The location of a museum – especially in a tourist destination like Zermatt – is a crucial factor for its success. There will always be people who visit a museum. But the interest of the masses is only awakened when an object makes them approach by its interesting sight.
Our proposal for a new Alpine Museum ZERMATT would like to start exactly at this point.
Normally, a casino and its flair alone awakes enough interest to go in just out of curiosity. But despite a striking entrance the former Casino Zermatt failed to lure people into the great hall of the first basement. Today you can attribute this to the lack of desire to play, but certainly the failure cannot be based solely on this fact.
Rather, I see the weakness in the position of the entrance. This is far from the main stream of passers by on the Bahnhofstrasse. And neither an unusual architectural design or a striking charisma can evoke any emotions in the passersby.
In this project, the Alpine Museum ZERMATT should be the center of our village next to the church.
So far, the center of Zermatt constitutes of the church square with its church, as well as the “PRATO BORNI” fountain (Sandoz marmot fountain). This place is at the far end of the Bahnhofstrasse, and you can observe daily hundreds of times, people getting photographed in front of this fountain.
Apparently people have the instinct to capture their memories in a special place.
Exactly this Fountain should be entrance into the “deeper knowledge” of our village.
This fountain is to let us dive into the past. Architecture and symbolism can and will act wonderfully together and get realized: The fountain remains, but right behind it is the entrance ramp!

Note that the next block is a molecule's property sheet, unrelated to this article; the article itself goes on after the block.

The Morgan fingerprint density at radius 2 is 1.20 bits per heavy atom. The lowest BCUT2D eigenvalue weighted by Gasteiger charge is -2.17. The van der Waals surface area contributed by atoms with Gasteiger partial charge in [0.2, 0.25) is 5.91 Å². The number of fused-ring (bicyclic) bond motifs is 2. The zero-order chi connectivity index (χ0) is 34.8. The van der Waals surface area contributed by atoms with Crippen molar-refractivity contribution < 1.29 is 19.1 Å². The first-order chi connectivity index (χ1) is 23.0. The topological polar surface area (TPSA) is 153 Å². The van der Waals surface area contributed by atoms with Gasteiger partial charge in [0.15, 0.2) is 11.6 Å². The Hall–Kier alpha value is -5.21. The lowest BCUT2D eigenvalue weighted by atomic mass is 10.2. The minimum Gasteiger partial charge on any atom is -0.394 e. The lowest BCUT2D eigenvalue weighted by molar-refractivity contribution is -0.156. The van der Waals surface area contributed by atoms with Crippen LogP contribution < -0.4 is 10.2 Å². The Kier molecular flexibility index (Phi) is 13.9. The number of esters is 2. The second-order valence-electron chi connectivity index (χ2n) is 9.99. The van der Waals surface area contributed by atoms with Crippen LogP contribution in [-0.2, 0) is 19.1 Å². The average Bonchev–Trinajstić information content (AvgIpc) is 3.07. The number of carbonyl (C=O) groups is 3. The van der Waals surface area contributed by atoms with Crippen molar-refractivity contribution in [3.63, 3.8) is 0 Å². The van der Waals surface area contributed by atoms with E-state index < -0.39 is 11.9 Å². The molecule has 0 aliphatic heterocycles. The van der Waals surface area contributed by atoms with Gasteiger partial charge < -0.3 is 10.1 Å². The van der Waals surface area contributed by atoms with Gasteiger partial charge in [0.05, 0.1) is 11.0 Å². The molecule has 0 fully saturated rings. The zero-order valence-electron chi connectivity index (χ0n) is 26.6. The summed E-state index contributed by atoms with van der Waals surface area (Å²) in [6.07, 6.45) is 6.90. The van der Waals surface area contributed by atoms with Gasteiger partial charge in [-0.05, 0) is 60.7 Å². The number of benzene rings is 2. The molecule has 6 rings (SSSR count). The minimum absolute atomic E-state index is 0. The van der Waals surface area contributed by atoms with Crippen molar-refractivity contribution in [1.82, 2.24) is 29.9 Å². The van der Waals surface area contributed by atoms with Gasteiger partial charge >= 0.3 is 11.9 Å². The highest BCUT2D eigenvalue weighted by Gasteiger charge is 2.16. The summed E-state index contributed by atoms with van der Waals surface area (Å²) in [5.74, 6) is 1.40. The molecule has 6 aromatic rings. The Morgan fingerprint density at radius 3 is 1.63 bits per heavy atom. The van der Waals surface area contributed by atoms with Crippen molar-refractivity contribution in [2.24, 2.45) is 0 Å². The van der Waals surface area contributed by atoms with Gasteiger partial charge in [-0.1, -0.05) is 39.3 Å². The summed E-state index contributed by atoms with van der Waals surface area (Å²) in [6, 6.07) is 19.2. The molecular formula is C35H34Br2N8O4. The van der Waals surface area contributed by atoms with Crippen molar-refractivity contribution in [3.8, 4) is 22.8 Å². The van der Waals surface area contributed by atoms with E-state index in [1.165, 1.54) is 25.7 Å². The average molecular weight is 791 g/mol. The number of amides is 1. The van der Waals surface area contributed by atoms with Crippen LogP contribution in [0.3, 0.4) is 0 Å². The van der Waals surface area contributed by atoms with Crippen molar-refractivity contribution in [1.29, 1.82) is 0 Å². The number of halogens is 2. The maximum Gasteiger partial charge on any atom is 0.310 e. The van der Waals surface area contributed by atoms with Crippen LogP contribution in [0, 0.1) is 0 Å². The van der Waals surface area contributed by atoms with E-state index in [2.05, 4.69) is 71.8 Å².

The story behind it.
Around the turn of the millennium a casino was been built in Zermatt in a prime underground location in an area belonging to the civic community of Zermatt. After realising that the casino was not financially profitable, the civic community decided to re-use this space.
First of all, the large main entrance on the Bahnhofstrasse was rented out to a Swiss bank. Thus, the underground facility had no proper access any more.
At a meeting of the Burgergemeinde, Heinz Julen suggested to the citizens of Zermatt, to build an Alpine Museum in the basement. Spontaneously the Citizens President called on Heinz Julen to develop a project proposal free of charge for the community.
He developed a project that takes visitors on a spiral ramp from the church yard down to the museum. A rather inconspicuous Rotunda commanding the unique view of the Matterhorn, which can not be seen when standing at the large church square. Large open spaces would be created around the rotunda, which could get used for major events. The rotunda in turn would have served in this case as a stage.
After submitting this idea, the civic community decided on a public competition in which Heinz Julen could also participate. The civic community and the board of trustees of the museum decided in the end to provide access through a glass pyramid which was designed by a local architect who worked for the civic community as their in house architect.
Heinz Julen as well as some of the supporters of his Museum Entrance idea saw this idea as politically undermined and demanded a repeated treatment before Citizens Assembly. This happened and after showcasing both projects a verbal vote followed. The united Citizens Assemby decided in favor of the glass pyramid.